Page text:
Plant-Based in 2024

Faux” Gras

Photo by Lorelle Del Matto

Plan to put more plants on your plate in 2024? It’s a thing. More and more people are catching on to the nutritional benefits and gastronomic diversity of veggies, legumes, nuts, and seeds. Esteemed New York Times food writer Melissa Clark writes that she “wants to become as fluent in tofu as she is in chicken thighs,” in 2024 (1).  

“Innovative plant-based cuisine” is listed on Today’s “6 food and drink trends you’ll be seeing in 2024, according to chefs (2).” A quote from one chef was “’ Plant based products no longer have to look and taste like animal products and can instead be something entirely their own.”’  That idea is echoed by a Whole Foods’ 2024 food trend prediction forecasting “the renaissance of plant-based foods made with real plants.” (3)

Great timing for my version of Faux Gras. Can you replicate the rich, silky decadence of fois gras with a mix of mushrooms, lentils, and nuts?  My taste buds (and fois gras devotees) would say “no.” But… you can make something tasty, in the spirit of fois gras, that is totally plant-based and without the controversy. *

*Fois Gras Controversy: Fois gras, French for “fat liver,” is made by force feeding geese or ducks to grow their livers 10x normal.  It is a process some vegans and animal rights supporters have protested, leading to bans and legal battles over the production and sale of fois gras around the world (4,5).

I’ve been dabbling with “faux” gras for at least 5 years after stumbling upon a recipe by Michelin-star London chef Alexis Gauthier’s Faux Gras (6,7) who teamed up with PETA UK and other plant-centric chefs to create a terrine primarily made with mushrooms, lentils, walnuts, and Cognac.

Chef Steps (8) has an awesome-looking version of vegan faux gras but requires mail ordering two forms of gellan gum along with mushrooms, cashews, coconut oil, brandy, and flavorings.

The California Walnut Board is following the plant-based trend and recently leveraged the affinity of walnuts and legumes with a faux gras recipe similar to Alexix Gauthier’s. Sadly, they didn’t include Cognac (9).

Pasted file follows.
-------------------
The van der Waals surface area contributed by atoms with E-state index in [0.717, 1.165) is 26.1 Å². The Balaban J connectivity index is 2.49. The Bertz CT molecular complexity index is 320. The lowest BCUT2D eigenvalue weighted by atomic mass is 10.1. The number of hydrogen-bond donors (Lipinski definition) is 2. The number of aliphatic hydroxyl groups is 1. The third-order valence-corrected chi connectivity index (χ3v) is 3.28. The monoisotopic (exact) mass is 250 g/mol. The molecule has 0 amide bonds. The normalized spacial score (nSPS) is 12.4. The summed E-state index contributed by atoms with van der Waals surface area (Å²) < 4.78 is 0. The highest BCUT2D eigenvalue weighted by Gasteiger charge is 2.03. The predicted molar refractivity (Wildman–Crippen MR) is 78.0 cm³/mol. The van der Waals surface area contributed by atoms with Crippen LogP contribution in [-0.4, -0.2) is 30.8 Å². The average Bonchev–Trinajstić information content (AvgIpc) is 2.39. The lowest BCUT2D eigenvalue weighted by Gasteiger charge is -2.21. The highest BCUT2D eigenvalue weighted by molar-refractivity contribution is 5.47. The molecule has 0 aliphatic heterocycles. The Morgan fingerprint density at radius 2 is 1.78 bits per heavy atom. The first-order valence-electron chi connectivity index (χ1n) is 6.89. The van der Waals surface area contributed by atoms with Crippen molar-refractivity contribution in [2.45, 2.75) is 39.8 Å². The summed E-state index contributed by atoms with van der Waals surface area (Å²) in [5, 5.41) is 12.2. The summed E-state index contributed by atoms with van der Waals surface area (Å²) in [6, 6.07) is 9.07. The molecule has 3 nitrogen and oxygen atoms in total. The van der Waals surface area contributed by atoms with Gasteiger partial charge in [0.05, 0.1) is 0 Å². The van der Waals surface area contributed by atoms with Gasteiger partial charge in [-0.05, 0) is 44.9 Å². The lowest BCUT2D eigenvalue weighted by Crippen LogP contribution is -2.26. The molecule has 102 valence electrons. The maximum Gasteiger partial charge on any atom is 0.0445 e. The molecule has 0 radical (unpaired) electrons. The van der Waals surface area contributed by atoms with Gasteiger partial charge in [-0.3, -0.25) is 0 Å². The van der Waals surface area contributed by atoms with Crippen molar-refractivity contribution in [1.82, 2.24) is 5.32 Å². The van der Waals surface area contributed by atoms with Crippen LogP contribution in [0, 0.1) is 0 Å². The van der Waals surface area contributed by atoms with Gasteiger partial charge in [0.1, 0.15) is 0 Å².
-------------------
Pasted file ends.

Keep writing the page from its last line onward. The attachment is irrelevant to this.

My recipe borrows from (what I think is) the best of these recipes and zeros in on mouth-filling umami ingredients – mushrooms, tomato paste, soy sauce and miso.  Black garlic, which is aged and cured until it becomes black and rich in flavor, is the only ingredient that might not be in your kitchen but can be found at well-stocked stores. Of course, there is Cognac. I knew it was a winner when I had to hide it from my family until I could take the pictures you see here.

Hurray for plant-based recipes that taste like what they’re made from – plants.  

Photo by Lorelle Del Matto

Faux Gras – My Way

Makes about 2 ¼ cups.

¾ cup raw cashews

4 tablespoons neutral tasting vegetable oil

2 shallots, peeled and diced

4 cloves garlic, thinly sliced

8 ounces cremini mushrooms, coarsely chopped

1 ½ tablespoons chopped fresh thyme

2 tablespoons plus 2 teaspoons cognac

1 tablespoon soy sauce

1 tablespoon black garlic cloves

1 tablespoon tomato paste

1 tablespoon miso

1 cup cooked brown lentils

1 cup toasted walnut pieces

Freshly ground black pepper

Salt

  1. Place cashews in a small saucepan and cover with water. Cover, bring to a boil, then remove from heat and let soak for 1 hour. Drain.
  2. While cashews soak, place a large skillet over medium heat. Swirl in oil. Add shallots and mushrooms and sauté until very tender. Add garlic and thyme and stir for a few seconds, until fragrant. Reduce heat to medium-low. Add 2 tablespoons cognac, soy sauce and black garlic; stir for 10 or 15 seconds, to reduce and cook off the harsh alcohol taste. Add tomato paste and stir until it darkens. Remove from heat. Stir in miso. Cool.
  3. In bowl of food processor, combine mushroom mixture, drained cashews, lentils, walnuts and 2 teaspoons cognac. Blend until smooth, stopping to scrape down side of bowl once or twice. Add a generous amount of black pepper and salt to taste. 
  4. Spoon into a container, cover, and chill for 1 hour or until serving. 
  5. To serve, spoon into a small bowl. Serve with toasted, sliced French bread or crackers, or even crudité.

References

  1. An Easy Tofu Recipe for Any New Year’s Resolution – The New York Times (nytimes.com)
  2. 6 Food and Drink Trends You’ll Be Seeing in 2024 (today.com)
  3. Whole Foods Market Forecasts Top 10 Food Trends for 2024
  4. What Is Foie Gras? (thespruceeats.com)
  5. Animal rights: Supreme Court weighs California foie gras ban appeal (usatoday.com)
  6. Alexis Gauthier’s Faux Gras – PETA UK
  7. Michelin-star chef creates ‘delicious’ vegan foie gras | The Independent | The Independent
  8. Faux Gras   CHEF STEPS https://www.chefsteps.com/activities/vegan-foie-gras-pate
  9. Faux Gras Walnut and Mushroom Pâté – California Walnuts

© 2024 Lorelle Del Matto

lorelle About lorelle

Crazy about cooking, eating and sharing good food – my work and leisure revolve around the kitchen. As a culinary dietitian my professional life encompasses nutrition counseling and education, recipe development, product development, food and nutrition writing, marketing communications, corporate test kitchen and consumer affairs management, food styling and work as a product spokesperson.

Comments

  1. I think you are very wise to not try to recreate meat but do something completely new; after all many vegetarians detest the comparison… it is tainted
    You are creating a new dish that stands on it’s own
    Thank you Lorelle looks delicious

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